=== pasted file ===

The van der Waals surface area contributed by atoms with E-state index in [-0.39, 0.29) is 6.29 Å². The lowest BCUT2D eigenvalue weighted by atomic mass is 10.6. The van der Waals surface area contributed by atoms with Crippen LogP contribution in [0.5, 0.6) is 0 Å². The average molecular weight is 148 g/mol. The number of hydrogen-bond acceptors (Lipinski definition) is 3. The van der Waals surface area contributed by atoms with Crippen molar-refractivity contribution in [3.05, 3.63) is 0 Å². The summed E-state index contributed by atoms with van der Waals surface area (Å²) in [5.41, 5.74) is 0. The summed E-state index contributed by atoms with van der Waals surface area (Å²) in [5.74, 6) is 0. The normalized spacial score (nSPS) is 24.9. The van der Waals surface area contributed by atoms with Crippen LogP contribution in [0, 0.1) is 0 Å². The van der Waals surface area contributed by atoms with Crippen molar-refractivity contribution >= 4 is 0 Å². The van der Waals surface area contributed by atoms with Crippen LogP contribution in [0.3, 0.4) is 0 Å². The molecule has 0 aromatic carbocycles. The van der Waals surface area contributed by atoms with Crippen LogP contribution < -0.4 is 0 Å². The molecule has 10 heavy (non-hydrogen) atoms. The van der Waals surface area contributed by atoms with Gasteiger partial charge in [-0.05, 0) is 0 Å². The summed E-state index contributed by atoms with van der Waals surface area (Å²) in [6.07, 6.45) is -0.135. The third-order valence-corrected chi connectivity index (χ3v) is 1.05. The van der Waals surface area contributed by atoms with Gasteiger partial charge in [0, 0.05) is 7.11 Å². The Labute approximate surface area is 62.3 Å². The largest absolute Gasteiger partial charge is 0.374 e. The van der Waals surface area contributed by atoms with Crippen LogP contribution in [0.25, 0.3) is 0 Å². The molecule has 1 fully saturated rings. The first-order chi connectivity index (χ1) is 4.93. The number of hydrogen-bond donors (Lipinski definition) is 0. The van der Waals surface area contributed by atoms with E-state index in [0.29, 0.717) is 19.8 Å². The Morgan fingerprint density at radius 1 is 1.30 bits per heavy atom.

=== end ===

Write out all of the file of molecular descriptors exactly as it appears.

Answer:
The van der Waals surface area contributed by atoms with E-state index in [-0.39, 0.29) is 6.29 Å². The lowest BCUT2D eigenvalue weighted by atomic mass is 10.6. The van der Waals surface area contributed by atoms with Crippen LogP contribution in [0.5, 0.6) is 0 Å². The average molecular weight is 148 g/mol. The number of hydrogen-bond acceptors (Lipinski definition) is 3. The van der Waals surface area contributed by atoms with Crippen molar-refractivity contribution in [3.05, 3.63) is 0 Å². The summed E-state index contributed by atoms with van der Waals surface area (Å²) in [5.41, 5.74) is 0. The summed E-state index contributed by atoms with van der Waals surface area (Å²) in [5.74, 6) is 0. The normalized spacial score (nSPS) is 24.9. The van der Waals surface area contributed by atoms with Crippen LogP contribution in [0, 0.1) is 0 Å². The van der Waals surface area contributed by atoms with Crippen molar-refractivity contribution >= 4 is 0 Å². The van der Waals surface area contributed by atoms with Crippen LogP contribution in [0.3, 0.4) is 0 Å². The molecule has 0 aromatic carbocycles. The van der Waals surface area contributed by atoms with Crippen LogP contribution < -0.4 is 0 Å². The molecule has 10 heavy (non-hydrogen) atoms. The van der Waals surface area contributed by atoms with Gasteiger partial charge in [-0.05, 0) is 0 Å². The summed E-state index contributed by atoms with van der Waals surface area (Å²) in [6.07, 6.45) is -0.135. The third-order valence-corrected chi connectivity index (χ3v) is 1.05. The van der Waals surface area contributed by atoms with Gasteiger partial charge in [0, 0.05) is 7.11 Å². The Labute approximate surface area is 62.3 Å². The largest absolute Gasteiger partial charge is 0.374 e. The van der Waals surface area contributed by atoms with Crippen LogP contribution in [0.25, 0.3) is 0 Å². The molecule has 1 fully saturated rings. The first-order chi connectivity index (χ1) is 4.93. The number of hydrogen-bond donors (Lipinski definition) is 0. The van der Waals surface area contributed by atoms with E-state index in [0.29, 0.717) is 19.8 Å². The Morgan fingerprint density at radius 1 is 1.30 bits per heavy atom.